__________________
Vincent Vega is offline   Reply With Quote
Old 05-25-2010, 03:58 PM   #39
Refugee
 
Cactus Annie's Avatar
 
Join Date: Oct 2008
Location: The Mighty Jagrafess of the Holy Hadrojassic Maxaroedenfoe
Posts: 2,146
Local Time: 08:08 PM
Is there any Thatcherites on here? Apparantly she hasn't had a happy day since she left PM Office, according to a close source. I must say compaired to some of Reagan's policies she was quite mild.
__________________
Cactus Annie is offline   Reply With Quote
Old 05-30-2010, 07:06 PM   #40
Refugee
 
MadForIt's Avatar
 
Join Date: Dec 2008
Location: New Zealand
Posts: 2,232
Local Time: 09:08 AM
THANK GOD NEW LABOUR ARE GONE

i love how the tories are slashing everything already

i love it

you can tell George Osbourne clearly doesnt give a shit when he delivers a speech - exactly my style

I'd vote labour if ed milliband is leader
__________________
MadForIt is offline   Reply With Quote
Old 05-30-2010, 07:18 PM   #41
ONE
love, blood, life
 
financeguy's Avatar
 
Join Date: Dec 2004
Location: Ireland
Posts: 10,122
Local Time: 09:08 PM
Quote:
Originally Posted by MadForIt View Post
THANK GOD NEW LABOUR ARE GONE

i love how the tories are slashing everything already

i love it
Yep. I'm glad to see the adults are back in charge of the asylum again.

Quote:
Originally Posted by MadForIt View Post
you can tell George Osbourne clearly doesnt give a shit when he delivers a speech - exactly my style
That whole circle - Cameron, Osbourne and Boris Johnson have that upper middle class confidence thing. Boris even more so than the other two. Really doesn't seem to give a damn what anyone thinks of him.
__________________
financeguy is offline   Reply With Quote
Old 05-30-2010, 07:22 PM   #42
ONE
love, blood, life
 
financeguy's Avatar
 
Join Date: Dec 2004
Location: Ireland
Posts: 10,122
Local Time: 09:08 PM
Quote:
Originally Posted by Cactus Annie View Post
Is there any Thatcherites on here?

I'd say I would have voted for her. When the alternative was Michael Foot, definitely.

Quote:
Originally Posted by Cactus Annie View Post
I must say compaired to some of Reagan's policies she was quite mild.
Well, you could have a point here. One statistic I remember is that in spite of all the privatisations and talk of cutting government expenditure to the bone during her premiership, the government spending as a % of GNP only went down by 2% or so in the course of her reign. Government spending in inflation-adjusted terms was almost as large when she left office as it had been when she was appointed PM.
__________________
financeguy is offline   Reply With Quote
Old 06-05-2010, 07:22 AM   #43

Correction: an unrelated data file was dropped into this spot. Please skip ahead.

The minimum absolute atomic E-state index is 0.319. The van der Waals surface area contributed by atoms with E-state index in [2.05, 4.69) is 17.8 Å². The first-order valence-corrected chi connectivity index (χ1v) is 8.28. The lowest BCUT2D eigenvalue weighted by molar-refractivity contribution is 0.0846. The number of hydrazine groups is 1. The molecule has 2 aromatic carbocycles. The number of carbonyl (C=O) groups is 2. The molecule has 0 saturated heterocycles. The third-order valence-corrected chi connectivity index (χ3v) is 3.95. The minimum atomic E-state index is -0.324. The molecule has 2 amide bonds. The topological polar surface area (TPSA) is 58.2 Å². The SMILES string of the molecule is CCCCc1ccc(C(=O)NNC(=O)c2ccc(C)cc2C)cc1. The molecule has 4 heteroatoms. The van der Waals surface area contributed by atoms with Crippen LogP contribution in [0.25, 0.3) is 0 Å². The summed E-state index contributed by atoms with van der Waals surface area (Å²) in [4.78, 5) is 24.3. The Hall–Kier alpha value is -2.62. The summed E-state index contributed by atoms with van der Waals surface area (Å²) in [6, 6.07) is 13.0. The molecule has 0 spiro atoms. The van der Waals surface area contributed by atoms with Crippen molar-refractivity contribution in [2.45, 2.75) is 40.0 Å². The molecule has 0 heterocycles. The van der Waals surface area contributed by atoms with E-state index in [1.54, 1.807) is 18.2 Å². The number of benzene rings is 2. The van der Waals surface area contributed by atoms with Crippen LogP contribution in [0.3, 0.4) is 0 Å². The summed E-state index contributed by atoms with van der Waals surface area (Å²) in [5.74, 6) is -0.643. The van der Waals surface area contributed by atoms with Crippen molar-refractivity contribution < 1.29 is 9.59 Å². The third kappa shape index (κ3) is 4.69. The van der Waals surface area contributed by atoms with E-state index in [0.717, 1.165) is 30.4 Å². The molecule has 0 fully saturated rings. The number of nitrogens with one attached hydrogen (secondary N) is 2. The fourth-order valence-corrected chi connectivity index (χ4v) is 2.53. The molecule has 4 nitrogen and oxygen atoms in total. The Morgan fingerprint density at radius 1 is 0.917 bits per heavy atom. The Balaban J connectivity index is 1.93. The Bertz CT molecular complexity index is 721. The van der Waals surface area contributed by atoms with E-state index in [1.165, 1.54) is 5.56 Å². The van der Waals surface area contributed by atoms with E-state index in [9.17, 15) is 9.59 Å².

Refugee
 
Cactus Annie's Avatar
 
Join Date: Oct 2008
Location: The Mighty Jagrafess of the Holy Hadrojassic Maxaroedenfoe
Posts: 2,146
Local Time: 08:08 PM
^ She was forced to leave office over the Poll Tax fracas. I liked the fact that she was strong, stood her ground and was determined. I've been watching Michael Moore's film on capitalism, in which he said that during his reign, Reagan froze the minimum wage, and outsourced a lot of America's manufacturing to developing countries.

But I do dislike communism. The USSR is proof and point that socialism does not work. However I do think that we need to have a balance in which we prevent the banks from acting recklessly like they have been doing over the past 20 years.
__________________
Cactus Annie is offline   Reply With Quote
Old 06-05-2010, 08:47 AM   #44
Rock n' Roll Doggie
FOB
 
Kieran McConville's Avatar
 
Join Date: Dec 2001
Location: Auto Dafoe
Posts: 9,600
Local Time: 06:08 AM
The USSR is proof that soviet communism doesn't work. Not much danger of going back to that. I'd say the real danger this century is nationally-based fascisms of one or another flavour, depending on how difficult things get for people.

Two words: structural unemployment. Two more: jobless recoveries.
__________________
Kieran McConville is offline   Reply With Quote
Old 06-05-2010, 11:48 AM   #45
ONE
love, blood, life
 
Zoomerang96's Avatar
 
Join Date: Jun 2000
Location: canada
Posts: 13,459
Local Time: 02:08 PM
may i interest anyone in buying some greek or spanish bonds?

melon i agree with you fully on paul martin. he was fantastic for canada and it's a shame that he got dragged through the sponsorship mess.

not sold on george osborne yet. we'll see how this turns out i guess. early days.
__________________

__________________
Zoomerang96 is offline   Reply With Quote
Reply

Thread Tools Search this Thread
Search this Thread:

Advanced Search
Display Modes

Posting Rules
You may not post new threads
You may not post replies
You may not post attachments
You may not edit your posts

BB code is On
Smilies are On
[IMG] code is On
HTML code is Off
Trackbacks are Off
Pingbacks are Off
Refbacks are Off



All times are GMT -5. The time now is 03:08 PM.


Powered by vBulletin® Version 3.8.8 Beta 1
Copyright ©2000 - 2017, vBulletin Solutions, Inc.
Design, images and all things inclusive copyright © Interference.com